Over the years, Mets360 followers have labeled MattyMets here an eternal optimist. It’s funny because that’s not a label my close friends or family would ever use to describe me. I’m thoughtful, sensitive and moody, true to my astrological sign (pisces). In keeping with that theme, I’m also loyal to a fault. I’ve always stood up for my friends in times of need and stood by years after they let me down. Disappointment can be heartbreaking. And so, it makes perfect sense that, for as far back as I can remember, I’ve been a devoted Mets fan.
There have been some years when I know the Mets are going to stink. Like in 2014 when Dillon Gee was our opening day starter. Or 2005 when Doug Mientkiewicz was our opening day first baseman. The mid-90s teams with Rico Brogna and Butch Huskey were certainly not teams worth wagering on. Nor were the moribund teams of the late 1970’s and early 1980’s. Pat Zachry! Steve Henderson! Elliott Maddox! John Stearns!
Most years, I tune into game one with the notion that the Mets are in first place. We haven’t lost yet, right? The long season lies ahead and a lot can go right. The rookies look fast on the bases and in the field in spring training. The new free agent is going to earn his paycheck and make it in New York. The veterans are going to stay healthy. This is the year that third or fourth year player that hasn’t quite lived up to the hype figures it all out. We’ve got MVP candidates and Cy Young candidates and maybe even the next Rookie of the Year.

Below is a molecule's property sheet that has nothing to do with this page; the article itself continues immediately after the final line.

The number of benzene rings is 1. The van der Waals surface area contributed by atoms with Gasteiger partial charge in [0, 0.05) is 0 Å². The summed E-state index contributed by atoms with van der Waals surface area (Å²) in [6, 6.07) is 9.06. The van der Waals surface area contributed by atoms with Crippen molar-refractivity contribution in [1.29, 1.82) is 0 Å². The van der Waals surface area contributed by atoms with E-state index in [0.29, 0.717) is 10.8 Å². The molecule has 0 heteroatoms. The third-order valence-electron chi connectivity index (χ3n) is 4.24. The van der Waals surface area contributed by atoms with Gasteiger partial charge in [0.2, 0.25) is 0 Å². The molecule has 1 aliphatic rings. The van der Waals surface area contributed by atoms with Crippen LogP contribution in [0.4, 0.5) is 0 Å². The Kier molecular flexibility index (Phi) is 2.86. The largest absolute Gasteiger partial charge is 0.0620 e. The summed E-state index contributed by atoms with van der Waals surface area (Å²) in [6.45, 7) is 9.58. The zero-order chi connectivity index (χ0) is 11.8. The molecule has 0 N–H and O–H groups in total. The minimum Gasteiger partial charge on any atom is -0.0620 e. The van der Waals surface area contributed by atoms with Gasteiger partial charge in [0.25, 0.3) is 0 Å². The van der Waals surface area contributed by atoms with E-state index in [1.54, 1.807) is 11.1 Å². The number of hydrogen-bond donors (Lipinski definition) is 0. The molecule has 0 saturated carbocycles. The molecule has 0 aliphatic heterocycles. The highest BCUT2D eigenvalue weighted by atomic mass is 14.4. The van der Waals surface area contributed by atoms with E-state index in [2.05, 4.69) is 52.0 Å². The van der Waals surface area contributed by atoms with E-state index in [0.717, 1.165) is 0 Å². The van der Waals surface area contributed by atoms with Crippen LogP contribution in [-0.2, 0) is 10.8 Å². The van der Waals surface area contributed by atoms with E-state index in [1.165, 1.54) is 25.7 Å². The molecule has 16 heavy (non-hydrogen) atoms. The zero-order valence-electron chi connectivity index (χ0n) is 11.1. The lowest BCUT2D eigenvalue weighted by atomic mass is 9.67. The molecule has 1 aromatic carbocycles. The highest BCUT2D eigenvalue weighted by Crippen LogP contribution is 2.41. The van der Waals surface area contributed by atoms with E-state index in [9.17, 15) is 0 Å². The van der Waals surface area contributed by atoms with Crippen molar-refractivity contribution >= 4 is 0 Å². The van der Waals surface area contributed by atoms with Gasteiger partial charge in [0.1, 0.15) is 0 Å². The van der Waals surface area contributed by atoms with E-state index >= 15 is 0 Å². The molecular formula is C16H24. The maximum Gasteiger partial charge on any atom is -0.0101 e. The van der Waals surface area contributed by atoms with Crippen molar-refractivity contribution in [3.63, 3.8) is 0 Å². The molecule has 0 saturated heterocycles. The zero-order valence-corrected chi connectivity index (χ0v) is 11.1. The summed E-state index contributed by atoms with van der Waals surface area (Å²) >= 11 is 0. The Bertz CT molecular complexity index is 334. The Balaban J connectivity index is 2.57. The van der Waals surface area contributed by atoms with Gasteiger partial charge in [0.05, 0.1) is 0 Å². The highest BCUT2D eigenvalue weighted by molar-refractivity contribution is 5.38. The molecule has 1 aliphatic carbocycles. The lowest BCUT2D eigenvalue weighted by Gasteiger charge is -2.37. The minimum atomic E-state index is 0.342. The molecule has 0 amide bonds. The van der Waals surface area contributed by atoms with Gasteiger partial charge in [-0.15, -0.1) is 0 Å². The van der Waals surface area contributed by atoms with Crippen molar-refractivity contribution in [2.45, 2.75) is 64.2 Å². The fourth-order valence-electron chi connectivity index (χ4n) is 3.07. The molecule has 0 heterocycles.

The 2015 Mets surprised me and performed a lot better than I ever could have dreamed. This blue moon occurrence happens when a cavalry of young guns all arrive and pan out in unison. Since then, I’ve pegged every Mets team as a bona fide contender.
The 2016 team squeaked into the playoffs on a wild card. Noah Syndergaard pitched the game of his life and Curtis Granderson made the catch of his life. But no one could lay a bat on Madison Bumgarner and Jeurys Familia gave up a most unlikely game-ending, heart-breaking home run to someone named Conor Gillaspie. I was there and it hurt, deeply.
In 2017, the Mets confidently brought back most of the same crew, but, one-by-one the pitchers all went down. In 2018, the Mets brought in reinforcements and I was certain we’d get back to the playoffs. This time it was our hitters that couldn’t stay healthy. A tough stretch in May and June when half our team was on the disabled list (that’s what they called it back in 2018) railroaded our season.
This year, a new general manager has taken a novel approach. Our team is still built around our strong rotation, but now they’re supported by a sturdy and deep bullpen. And our lineup is supported by a deep bench, that is supported by veteran reserves stashed in AAA for emergencies. Injuries should not derail the 2019 season, even though our best hitter is expected to miss at least half the year.
Our rotation is one of the best around and our bullpen should be nearly as good. Our lineup is an interesting mix of kids and veterans with a handful of exciting players on the cusp of stardom. Our defense looks a little suspect, and our division is strong, but there’s something about this team that spells winner. I think this is a playoff year.